Economic Boycotts Debated as Part of Debate Series
I’lam hosted a debate on 13th August in a hotel in Nazareth in which the topic of economic boycotts was debated. The winners were decided by a public vote and although the pro-boycott team won, the difference in the number of votes was not significant.
In presenting their argument, the pro-boycott team defined the boycott, its objectives and its importance in helping to put pressure on the government to change policies that lead to poverty amongst Arabs. The team stated that the average Arab family spends 12,000 NIS per month and as there are roughly 310,000 Arab families in Israel, this adds up to a consumption of 4 billion NIS monthly or roughly 50 billion NIS annually. The team also stated that the government recognizes that they cannot increase Israeli GDP (currently 30,000 USD per capita) without further development of the Arab economy. The team stressed that this boycott is not a boycott of Israel but rather a boycott of large Israeli companies, especially those who support the occupation, and that it is not a reactionary measure but rather a political project; they did not call for civil disobedience but believed that putting pressure on large companies would influence the government to change their policies and work to achieve equality and support the local Arab economy, as this tactic has worked before in other states. The team also spoke about the legal aspect to the boycott, explaining the difference between the political and global boycott and the boycott advocated by right-wing activists and the Foreign Minister Avigdor Liebermann.
The opposition spoke about the social and economic causes that would prevent the possibility of the boycott having a successful outcome: they stated there were four reasons such as the political situation, the technological developments and creation of the global economy, the efficacy of the boycott and the state of the economy. In reply to the pro-boycott team, the opposition mentioned several projects that disputed their arguments such as the integration of Arabs in government schemes and major state companies, the growing number of Arab economic experts, the development of projects to bridge the economic gap between Arabs and Jews at the request of the OECD, the development of trade cooperation between Arab and Jewish local authorities, partnerships in Arab-Jewish businesses and the establishment of community associations for the integration of workers in the Israeli labour market. The team also stated that the development of the local Arab economy must come from merging with the Israeli economy and not as a result of boycott. They also stated that the government must work to improve Arab pensions which only amount to 60% of the average Israeli pension.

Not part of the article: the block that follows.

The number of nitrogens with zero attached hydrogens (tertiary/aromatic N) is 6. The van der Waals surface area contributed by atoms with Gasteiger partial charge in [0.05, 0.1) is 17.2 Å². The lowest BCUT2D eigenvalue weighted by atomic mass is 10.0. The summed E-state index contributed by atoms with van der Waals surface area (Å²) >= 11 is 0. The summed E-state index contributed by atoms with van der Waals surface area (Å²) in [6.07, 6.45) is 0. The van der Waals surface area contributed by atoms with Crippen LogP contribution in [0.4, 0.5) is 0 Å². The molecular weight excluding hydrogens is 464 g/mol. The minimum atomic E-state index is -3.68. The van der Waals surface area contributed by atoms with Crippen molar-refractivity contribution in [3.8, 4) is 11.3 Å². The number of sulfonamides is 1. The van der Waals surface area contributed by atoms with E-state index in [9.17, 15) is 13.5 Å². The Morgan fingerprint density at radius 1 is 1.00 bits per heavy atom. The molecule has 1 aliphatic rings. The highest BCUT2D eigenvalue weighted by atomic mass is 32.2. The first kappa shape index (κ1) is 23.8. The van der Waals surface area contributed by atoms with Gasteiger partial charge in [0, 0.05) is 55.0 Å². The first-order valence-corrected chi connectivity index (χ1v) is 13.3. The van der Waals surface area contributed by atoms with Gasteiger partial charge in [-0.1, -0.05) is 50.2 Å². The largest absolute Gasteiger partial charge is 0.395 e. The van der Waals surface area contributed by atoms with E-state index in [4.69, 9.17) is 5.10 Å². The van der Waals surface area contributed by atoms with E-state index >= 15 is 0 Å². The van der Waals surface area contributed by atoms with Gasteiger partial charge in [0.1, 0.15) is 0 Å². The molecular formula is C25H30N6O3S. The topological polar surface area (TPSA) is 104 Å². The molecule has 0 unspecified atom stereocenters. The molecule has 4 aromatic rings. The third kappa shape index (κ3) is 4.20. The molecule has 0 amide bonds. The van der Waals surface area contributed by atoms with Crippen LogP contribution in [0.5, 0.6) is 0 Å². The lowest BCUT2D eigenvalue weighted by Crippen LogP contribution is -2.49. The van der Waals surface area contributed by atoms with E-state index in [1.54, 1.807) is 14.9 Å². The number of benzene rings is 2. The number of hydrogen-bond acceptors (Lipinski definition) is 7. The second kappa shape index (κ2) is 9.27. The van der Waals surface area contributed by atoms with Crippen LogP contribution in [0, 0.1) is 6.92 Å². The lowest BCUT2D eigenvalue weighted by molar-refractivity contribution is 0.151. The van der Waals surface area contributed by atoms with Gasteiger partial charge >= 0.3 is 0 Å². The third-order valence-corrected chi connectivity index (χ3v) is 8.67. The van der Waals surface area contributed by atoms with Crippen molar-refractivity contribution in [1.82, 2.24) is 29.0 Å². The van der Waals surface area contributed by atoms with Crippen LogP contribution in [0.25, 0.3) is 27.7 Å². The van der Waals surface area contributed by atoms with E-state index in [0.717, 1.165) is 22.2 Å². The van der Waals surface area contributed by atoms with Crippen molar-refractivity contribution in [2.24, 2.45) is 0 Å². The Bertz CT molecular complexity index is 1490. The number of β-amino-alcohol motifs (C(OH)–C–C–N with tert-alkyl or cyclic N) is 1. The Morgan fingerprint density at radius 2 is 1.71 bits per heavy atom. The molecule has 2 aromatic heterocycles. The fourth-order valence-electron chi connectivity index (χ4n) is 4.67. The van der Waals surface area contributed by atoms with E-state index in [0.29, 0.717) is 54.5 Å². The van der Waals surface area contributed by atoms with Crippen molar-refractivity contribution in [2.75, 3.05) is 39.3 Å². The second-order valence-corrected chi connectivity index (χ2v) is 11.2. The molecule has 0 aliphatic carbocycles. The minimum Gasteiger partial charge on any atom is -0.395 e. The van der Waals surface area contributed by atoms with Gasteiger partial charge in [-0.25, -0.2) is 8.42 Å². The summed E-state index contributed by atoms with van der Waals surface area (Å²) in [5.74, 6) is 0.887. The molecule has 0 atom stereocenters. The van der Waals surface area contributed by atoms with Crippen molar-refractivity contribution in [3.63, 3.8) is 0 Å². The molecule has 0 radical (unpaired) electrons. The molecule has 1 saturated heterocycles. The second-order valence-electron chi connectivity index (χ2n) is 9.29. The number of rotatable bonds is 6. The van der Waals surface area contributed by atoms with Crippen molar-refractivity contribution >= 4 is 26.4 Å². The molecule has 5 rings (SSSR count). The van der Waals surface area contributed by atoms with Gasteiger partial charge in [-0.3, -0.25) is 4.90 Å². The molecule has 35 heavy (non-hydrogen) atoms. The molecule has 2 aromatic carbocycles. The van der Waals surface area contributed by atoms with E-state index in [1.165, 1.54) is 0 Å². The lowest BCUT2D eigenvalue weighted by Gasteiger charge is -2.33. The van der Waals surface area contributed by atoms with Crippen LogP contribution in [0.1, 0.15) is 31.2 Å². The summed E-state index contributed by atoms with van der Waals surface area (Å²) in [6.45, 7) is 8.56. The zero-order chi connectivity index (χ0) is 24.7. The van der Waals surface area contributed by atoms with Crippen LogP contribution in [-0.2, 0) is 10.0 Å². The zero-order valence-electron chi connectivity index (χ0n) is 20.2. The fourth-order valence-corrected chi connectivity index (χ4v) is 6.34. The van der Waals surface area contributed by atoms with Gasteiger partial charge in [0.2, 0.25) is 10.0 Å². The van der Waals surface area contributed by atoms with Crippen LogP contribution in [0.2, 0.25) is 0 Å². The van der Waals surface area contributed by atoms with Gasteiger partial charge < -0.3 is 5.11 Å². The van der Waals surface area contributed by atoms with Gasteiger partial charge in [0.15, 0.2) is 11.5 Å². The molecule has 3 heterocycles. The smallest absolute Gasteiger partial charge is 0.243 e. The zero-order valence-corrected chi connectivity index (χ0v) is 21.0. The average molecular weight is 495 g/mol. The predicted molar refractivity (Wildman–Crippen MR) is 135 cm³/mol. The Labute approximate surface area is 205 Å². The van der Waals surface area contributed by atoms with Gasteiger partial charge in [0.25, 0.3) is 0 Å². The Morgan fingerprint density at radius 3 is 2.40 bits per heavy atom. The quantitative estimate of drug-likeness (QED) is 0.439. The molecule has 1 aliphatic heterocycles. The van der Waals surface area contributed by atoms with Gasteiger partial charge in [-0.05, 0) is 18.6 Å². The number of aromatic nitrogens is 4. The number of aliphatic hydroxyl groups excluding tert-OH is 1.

It should be noted that the debate stressed the importance of debating this subject, especially in light of the suffering of those living in the Gaza Strip due to unjust aggression which resulted in thousands of fatalities, causing a demand for this boycott in order to show solidarity with those in Gaza.